I think everyone went through a slower period right when the pandemic first hit the US, but things picked up fairly fast and they've continued to pick up. We've tried to make the best of the situation. I think one of several factors that have helped us to weather the downturn fairly well is our representation of a large amount of tech, life science and business services type companies, which have been some of the main companies fuelling the market during the downturn. Our outlook for the rest of the year looks positive barring any unforeseen circumstances.

What’s your view on how the upcoming election will impact business and the increasing concerns of a contested election outcome?

Some of that is already being seen. Congress has been unable to agree on an additional stimulus package. The prolonged effect of not having an additional government stimulus package be made available to companies is causing certain companies in certain industries start to reach the end of their liquidity runway.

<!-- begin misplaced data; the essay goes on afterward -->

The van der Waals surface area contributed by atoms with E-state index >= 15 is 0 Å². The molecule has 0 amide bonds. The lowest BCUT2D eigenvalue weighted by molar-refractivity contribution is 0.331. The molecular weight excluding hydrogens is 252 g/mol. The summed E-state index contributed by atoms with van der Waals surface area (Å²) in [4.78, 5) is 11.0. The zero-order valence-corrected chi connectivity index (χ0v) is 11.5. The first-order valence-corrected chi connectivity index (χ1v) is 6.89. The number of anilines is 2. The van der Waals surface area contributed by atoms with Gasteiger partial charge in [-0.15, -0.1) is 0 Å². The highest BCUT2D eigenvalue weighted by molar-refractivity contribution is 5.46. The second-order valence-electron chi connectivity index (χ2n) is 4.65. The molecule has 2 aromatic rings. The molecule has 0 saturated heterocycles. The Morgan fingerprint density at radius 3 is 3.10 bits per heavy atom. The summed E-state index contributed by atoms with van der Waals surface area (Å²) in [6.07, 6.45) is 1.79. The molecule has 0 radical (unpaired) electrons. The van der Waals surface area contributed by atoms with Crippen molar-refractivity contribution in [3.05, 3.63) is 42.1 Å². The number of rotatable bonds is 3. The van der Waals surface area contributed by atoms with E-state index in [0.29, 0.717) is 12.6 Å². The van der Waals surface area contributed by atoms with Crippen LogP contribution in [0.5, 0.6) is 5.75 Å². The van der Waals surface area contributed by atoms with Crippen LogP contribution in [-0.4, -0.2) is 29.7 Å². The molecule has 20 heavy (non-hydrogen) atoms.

To add insult to injury, one of the existing government loan programs that was supposed to be available to middle-market companies in need, the Main Street Lending Program, has been largely inaccessible to many companies for a host of reasons that the Federal Reserve has known about for quite some time and without the Federal Reserve making material modifications to fix the inaccessibility problems. In addition, the uncertainty surrounding the election is leading to additional flex being included in commitment papers for certain syndicated loan deals, which helps provide the arrangers with additional protections to address some of the concerns with the election outcome.

If there’s a contested election outcome, it may cause uncertainty for businesses and could lead to volatility in the marketplace. Each industry is likely to be affected differently.  The loan market, especially the syndicated and secondary loan market, typically moves with the stock market, so if there is any turmoil surrounding the election that sends ripples through the stock market, it could lead to a slowdown or halt in the syndicated loan market. I think people are trying to build in appropriate protections to address concerns surrounding the election and also, where possible, pushing deals to get done by the election. Nonetheless, people are eager to do business and to do deals. There was a time when they weren't. Going through the pandemic has taught people about unpredictability and that you can never be certain.